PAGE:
How old are you? Do you remember when stores were built around the idea of nickles and dimes, or is being nickled and dimed something that sounds dealing with insignificant details? Change the wording from pennies to dollars and the story hasn’t changed much.
I remember five and ten cent stores, both local stores whose names I forgot and national names like Woolworth’s that are mainly remembered as historical references. With a pocket of change a person could go shopping for enough stuff to warrant a bag (paper, of course.) It was a time of save a few pennies and work up to a nickle, and actually get something for it. Leave a nickle as a tip now; and find you delivered an insult.
The modern equivalent is the dollar store. Very much the same idea, but my imperfect memories remember stores that were nicer than the Dollar Store. They also seemed to be much bigger, but I was much smaller. Perspective matters. The name represents a ten or twenty multiple, but the basis was the same: they buy in bulk from a cheap manufacturer (first Japan, then China, then…), we buy a few items knowing we’re paying based on price, not quality. If that’s all you can afford, then price becomes more important. Even if quality provides lower costs over all, that’s a luxury to someone who only has that dollar.
One lesson is inflation. As much as we can fear or complain about inflation, inflation is relatively calm in recent US history. We worry about inflation exceeding a few percent. Americans who were adults forty years ago lived through a short period of 13% inflation. A dollar in 2019 buys as much as $0.07 did a hundred years ago. We use cents so infrequently that the symbol is no longer standard on a keyboard. (Feel free to play with the notion that “We use sense so infrequently…”, but that’s another story.) The US currently has 1.9% inflation, which is below the Fed target of 2%-2.5%.
A little inflation is seen as a good thing because a little deflation is a very bad thing. A couple of percent keeps us on the less unhealthy side of a major economic worry. Check Japan’s worries about deflation (and their potential for a deflationary spiral) or Zimbabwe’s worries about hyper-inflation (which is so ridiculous that it was aiming at 1,000,000% recently.)
Saving those pennies made sense when they could accumulate to something. They still can, but one measure of how little we value them is how readily some shoppers leave their change at the counter, or dump nickels and dimes and maybe quarters into the save-a-penny/take-a-penny cup. At least some non-profits benefit from valuing the multitude of discarded coins donated to them at the cash register (that’s assuming there’s any real cash to register as more transactions slide over to plastic or an app on a phone.)
I’m not one of those people who say everyone should count every cent. My bank accounts must balance to that measure, but I’m not going to spend that much time worrying about such small amounts of money. I do save my change, and rarely spend it; but it rarely amounts to much. About two or three times a year I collect all of my change, load it into a rattling retail coin counter (Yay for not having to fill little paper tubes and smelling like copper!), and find that the total amounts to less than a tank of gas. Hit the Donate button, get the receipt, and it doesn’t even make a difference to my taxes. Hopefully it makes a difference to the charity. I don’t do it for me because I’ve quantified how little it adds up to relative to my expenses.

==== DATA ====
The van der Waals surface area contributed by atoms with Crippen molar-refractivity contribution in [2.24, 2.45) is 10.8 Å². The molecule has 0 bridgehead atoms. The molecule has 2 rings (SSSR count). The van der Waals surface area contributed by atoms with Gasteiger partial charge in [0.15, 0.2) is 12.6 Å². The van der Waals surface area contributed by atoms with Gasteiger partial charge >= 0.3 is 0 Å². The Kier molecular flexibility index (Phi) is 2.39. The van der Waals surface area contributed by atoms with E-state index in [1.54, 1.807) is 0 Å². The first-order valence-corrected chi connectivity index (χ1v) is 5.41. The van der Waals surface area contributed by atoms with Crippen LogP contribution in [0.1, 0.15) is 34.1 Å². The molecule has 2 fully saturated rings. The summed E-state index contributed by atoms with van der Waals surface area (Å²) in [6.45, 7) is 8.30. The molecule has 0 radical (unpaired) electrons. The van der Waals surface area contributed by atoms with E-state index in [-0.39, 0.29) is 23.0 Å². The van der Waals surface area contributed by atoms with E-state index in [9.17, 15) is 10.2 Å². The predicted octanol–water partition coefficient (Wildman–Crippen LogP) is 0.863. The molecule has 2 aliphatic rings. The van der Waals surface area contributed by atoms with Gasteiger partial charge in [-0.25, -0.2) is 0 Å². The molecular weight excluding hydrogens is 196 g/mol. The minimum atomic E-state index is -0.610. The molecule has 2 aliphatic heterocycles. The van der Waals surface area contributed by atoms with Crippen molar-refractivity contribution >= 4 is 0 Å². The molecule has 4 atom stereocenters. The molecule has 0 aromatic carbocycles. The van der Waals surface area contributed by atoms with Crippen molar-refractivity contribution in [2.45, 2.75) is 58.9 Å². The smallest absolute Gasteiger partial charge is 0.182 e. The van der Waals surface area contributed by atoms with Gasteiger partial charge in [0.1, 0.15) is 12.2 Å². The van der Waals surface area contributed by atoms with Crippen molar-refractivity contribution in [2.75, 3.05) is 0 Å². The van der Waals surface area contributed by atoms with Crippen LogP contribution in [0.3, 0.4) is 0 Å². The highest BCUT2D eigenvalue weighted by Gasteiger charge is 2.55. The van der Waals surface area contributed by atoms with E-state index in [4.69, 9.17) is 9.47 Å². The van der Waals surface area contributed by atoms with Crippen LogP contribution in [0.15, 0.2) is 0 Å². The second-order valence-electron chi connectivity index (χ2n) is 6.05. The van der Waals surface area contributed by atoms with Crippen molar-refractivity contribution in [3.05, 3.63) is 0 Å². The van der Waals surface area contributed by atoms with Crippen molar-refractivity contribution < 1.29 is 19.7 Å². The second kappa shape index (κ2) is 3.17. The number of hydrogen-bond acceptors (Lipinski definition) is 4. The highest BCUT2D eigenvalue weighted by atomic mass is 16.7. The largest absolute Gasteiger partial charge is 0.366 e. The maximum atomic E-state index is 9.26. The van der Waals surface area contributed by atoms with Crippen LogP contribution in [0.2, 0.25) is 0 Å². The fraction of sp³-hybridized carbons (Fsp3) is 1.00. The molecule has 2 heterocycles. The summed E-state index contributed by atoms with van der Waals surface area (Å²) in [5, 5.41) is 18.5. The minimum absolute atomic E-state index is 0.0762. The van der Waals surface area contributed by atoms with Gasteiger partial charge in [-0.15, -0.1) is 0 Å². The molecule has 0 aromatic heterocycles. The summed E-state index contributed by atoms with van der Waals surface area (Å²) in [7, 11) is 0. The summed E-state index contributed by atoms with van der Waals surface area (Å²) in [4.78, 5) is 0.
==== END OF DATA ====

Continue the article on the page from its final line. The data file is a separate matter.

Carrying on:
Money is value. Time is more valuable than money. Don’t spend too much of the precious resource trying to save more of the other one. Time is more than money. Decide for yourself where that line is. Don’t worry about whether it makes sense for Bill Gates to take the time to pick up a $100 bill. What will you walk past? A penny? A nickle? A dime? A quarter? A dollar bill? If all you have is $1, then pick it all up. I’ll stop to pick up any of it because of the Lucky Penny superstition, and the possibility that anything higher may be claimed by who dropped it. In reality, a Lucky Penny sits on the shelf for a while before getting dropped in to the coin sorter. The other coins sit on display a shorter time, even though they all end up in the same place.
The more practical application of the nickle and dime concept is electronic. The value of a dollar is more apparent when you have to pull one out of your wallet for every purchase. Go online. Sign up for a subscription that is ‘only’ a few dollars a month. It may be worth more than that, in which case you made a deal. But it is too easy to sign up for several subscriptions, and to sign up for more than you can remember. Debit and credit charges can drain accounts without involving wallets or checkbooks. It is true in personal finance. It is true for businesses. My streaming device readily tries to entice me with subscriptions throughout the day. Most of them have a price of a few dollars a month. Sure, they all have value. But I can only enjoy one at a time, and may not be able to get to all of them in a month. One at a time. One at a time. I turned off Netflix, switched to Hulu, and may try another one soon.
The more important and powerful but boring adage is “A penny saved is a penny earned.” Being creative and resourceful enough to realize you don’t have to buy this thing or that service is much more powerful than saving 20% or even 50%. Don’t buy it and save 100%; assuming that was for a want, not a need. Necessities are more valuable than luxuries regardless of the luxury or its price.
Now, I am curious. I wonder what a pack of gum costs. I rarely chew it, so I don’t know; but I do know it isn’t a nickle or a dime, and may be more than a dollar. Sounds like an excuse to visit the store, check some prices, and save all of the money I won’t spend on such things. Of course if there’s a sale on tea, well, that’s another story…